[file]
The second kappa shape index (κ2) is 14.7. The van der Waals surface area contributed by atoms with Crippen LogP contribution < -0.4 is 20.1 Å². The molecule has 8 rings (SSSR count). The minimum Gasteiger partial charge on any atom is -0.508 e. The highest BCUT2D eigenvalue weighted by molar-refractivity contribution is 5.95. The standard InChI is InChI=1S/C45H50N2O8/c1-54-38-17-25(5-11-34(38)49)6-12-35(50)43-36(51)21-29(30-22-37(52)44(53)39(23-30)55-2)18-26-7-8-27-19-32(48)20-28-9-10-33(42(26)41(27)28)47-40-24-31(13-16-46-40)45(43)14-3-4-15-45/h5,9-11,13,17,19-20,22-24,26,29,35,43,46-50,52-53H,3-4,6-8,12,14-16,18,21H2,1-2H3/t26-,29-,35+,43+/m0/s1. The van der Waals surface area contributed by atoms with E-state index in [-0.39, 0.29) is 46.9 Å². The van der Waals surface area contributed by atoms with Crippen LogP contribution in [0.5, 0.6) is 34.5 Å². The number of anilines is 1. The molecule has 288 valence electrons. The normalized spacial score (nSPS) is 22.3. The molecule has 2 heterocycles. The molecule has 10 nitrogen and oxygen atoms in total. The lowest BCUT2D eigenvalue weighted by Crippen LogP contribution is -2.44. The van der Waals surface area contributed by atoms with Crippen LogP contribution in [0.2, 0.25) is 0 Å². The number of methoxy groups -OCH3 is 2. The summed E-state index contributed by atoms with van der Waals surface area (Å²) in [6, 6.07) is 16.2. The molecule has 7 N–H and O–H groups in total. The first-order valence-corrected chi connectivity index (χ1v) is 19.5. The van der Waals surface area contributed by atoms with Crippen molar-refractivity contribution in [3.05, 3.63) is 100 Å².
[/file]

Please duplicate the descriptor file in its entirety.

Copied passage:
The second kappa shape index (κ2) is 14.7. The van der Waals surface area contributed by atoms with Crippen LogP contribution < -0.4 is 20.1 Å². The molecule has 8 rings (SSSR count). The minimum Gasteiger partial charge on any atom is -0.508 e. The highest BCUT2D eigenvalue weighted by molar-refractivity contribution is 5.95. The standard InChI is InChI=1S/C45H50N2O8/c1-54-38-17-25(5-11-34(38)49)6-12-35(50)43-36(51)21-29(30-22-37(52)44(53)39(23-30)55-2)18-26-7-8-27-19-32(48)20-28-9-10-33(42(26)41(27)28)47-40-24-31(13-16-46-40)45(43)14-3-4-15-45/h5,9-11,13,17,19-20,22-24,26,29,35,43,46-50,52-53H,3-4,6-8,12,14-16,18,21H2,1-2H3/t26-,29-,35+,43+/m0/s1. The van der Waals surface area contributed by atoms with E-state index in [-0.39, 0.29) is 46.9 Å². The van der Waals surface area contributed by atoms with Crippen LogP contribution in [0.5, 0.6) is 34.5 Å². The number of anilines is 1. The molecule has 288 valence electrons. The normalized spacial score (nSPS) is 22.3. The molecule has 2 heterocycles. The molecule has 10 nitrogen and oxygen atoms in total. The lowest BCUT2D eigenvalue weighted by Crippen LogP contribution is -2.44. The van der Waals surface area contributed by atoms with Crippen LogP contribution in [0.2, 0.25) is 0 Å². The number of methoxy groups -OCH3 is 2. The summed E-state index contributed by atoms with van der Waals surface area (Å²) in [6, 6.07) is 16.2. The molecule has 7 N–H and O–H groups in total. The first-order valence-corrected chi connectivity index (χ1v) is 19.5. The van der Waals surface area contributed by atoms with Crippen molar-refractivity contribution in [3.05, 3.63) is 100 Å².